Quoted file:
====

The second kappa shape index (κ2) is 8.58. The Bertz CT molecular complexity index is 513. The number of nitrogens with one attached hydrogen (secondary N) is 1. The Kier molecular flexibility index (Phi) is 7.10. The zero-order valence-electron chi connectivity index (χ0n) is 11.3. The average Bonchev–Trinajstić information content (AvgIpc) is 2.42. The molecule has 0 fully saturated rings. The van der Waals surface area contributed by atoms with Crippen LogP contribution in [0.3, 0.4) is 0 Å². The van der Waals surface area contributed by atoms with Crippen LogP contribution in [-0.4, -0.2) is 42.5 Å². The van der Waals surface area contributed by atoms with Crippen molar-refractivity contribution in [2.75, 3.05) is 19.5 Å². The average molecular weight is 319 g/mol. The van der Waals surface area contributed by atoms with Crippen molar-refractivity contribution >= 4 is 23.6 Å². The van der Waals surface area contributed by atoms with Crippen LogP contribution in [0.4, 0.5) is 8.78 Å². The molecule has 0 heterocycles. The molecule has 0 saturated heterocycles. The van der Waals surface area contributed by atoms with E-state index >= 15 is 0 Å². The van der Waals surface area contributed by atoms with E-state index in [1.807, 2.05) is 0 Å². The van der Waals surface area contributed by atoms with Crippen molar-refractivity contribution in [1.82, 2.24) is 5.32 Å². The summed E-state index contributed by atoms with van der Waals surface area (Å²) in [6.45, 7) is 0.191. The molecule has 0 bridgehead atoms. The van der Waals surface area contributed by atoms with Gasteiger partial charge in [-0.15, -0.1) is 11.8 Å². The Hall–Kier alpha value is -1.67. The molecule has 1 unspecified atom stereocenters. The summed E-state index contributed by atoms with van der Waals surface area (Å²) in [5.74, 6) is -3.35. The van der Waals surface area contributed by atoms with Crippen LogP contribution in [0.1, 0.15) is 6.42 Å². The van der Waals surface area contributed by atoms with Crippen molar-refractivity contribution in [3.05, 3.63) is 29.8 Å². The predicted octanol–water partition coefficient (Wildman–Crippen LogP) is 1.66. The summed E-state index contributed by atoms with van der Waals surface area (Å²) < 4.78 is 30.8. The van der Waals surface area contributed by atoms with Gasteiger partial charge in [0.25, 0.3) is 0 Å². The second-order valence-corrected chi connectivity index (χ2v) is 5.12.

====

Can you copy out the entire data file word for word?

The second kappa shape index (κ2) is 8.58. The Bertz CT molecular complexity index is 513. The number of nitrogens with one attached hydrogen (secondary N) is 1. The Kier molecular flexibility index (Phi) is 7.10. The zero-order valence-electron chi connectivity index (χ0n) is 11.3. The average Bonchev–Trinajstić information content (AvgIpc) is 2.42. The molecule has 0 fully saturated rings. The van der Waals surface area contributed by atoms with Crippen LogP contribution in [0.3, 0.4) is 0 Å². The van der Waals surface area contributed by atoms with Crippen LogP contribution in [-0.4, -0.2) is 42.5 Å². The van der Waals surface area contributed by atoms with Crippen molar-refractivity contribution in [2.75, 3.05) is 19.5 Å². The average molecular weight is 319 g/mol. The van der Waals surface area contributed by atoms with Crippen molar-refractivity contribution >= 4 is 23.6 Å². The van der Waals surface area contributed by atoms with Crippen LogP contribution in [0.4, 0.5) is 8.78 Å². The molecule has 0 heterocycles. The molecule has 0 saturated heterocycles. The van der Waals surface area contributed by atoms with E-state index >= 15 is 0 Å². The van der Waals surface area contributed by atoms with E-state index in [1.807, 2.05) is 0 Å². The van der Waals surface area contributed by atoms with Crippen molar-refractivity contribution in [1.82, 2.24) is 5.32 Å². The summed E-state index contributed by atoms with van der Waals surface area (Å²) in [6.45, 7) is 0.191. The molecule has 0 bridgehead atoms. The van der Waals surface area contributed by atoms with Gasteiger partial charge in [-0.15, -0.1) is 11.8 Å². The Hall–Kier alpha value is -1.67. The molecule has 1 unspecified atom stereocenters. The summed E-state index contributed by atoms with van der Waals surface area (Å²) in [5.74, 6) is -3.35. The van der Waals surface area contributed by atoms with Crippen LogP contribution in [0.1, 0.15) is 6.42 Å². The van der Waals surface area contributed by atoms with Crippen molar-refractivity contribution in [3.05, 3.63) is 29.8 Å². The predicted octanol–water partition coefficient (Wildman–Crippen LogP) is 1.66. The summed E-state index contributed by atoms with van der Waals surface area (Å²) < 4.78 is 30.8. The van der Waals surface area contributed by atoms with Gasteiger partial charge in [0.25, 0.3) is 0 Å². The second-order valence-corrected chi connectivity index (χ2v) is 5.12.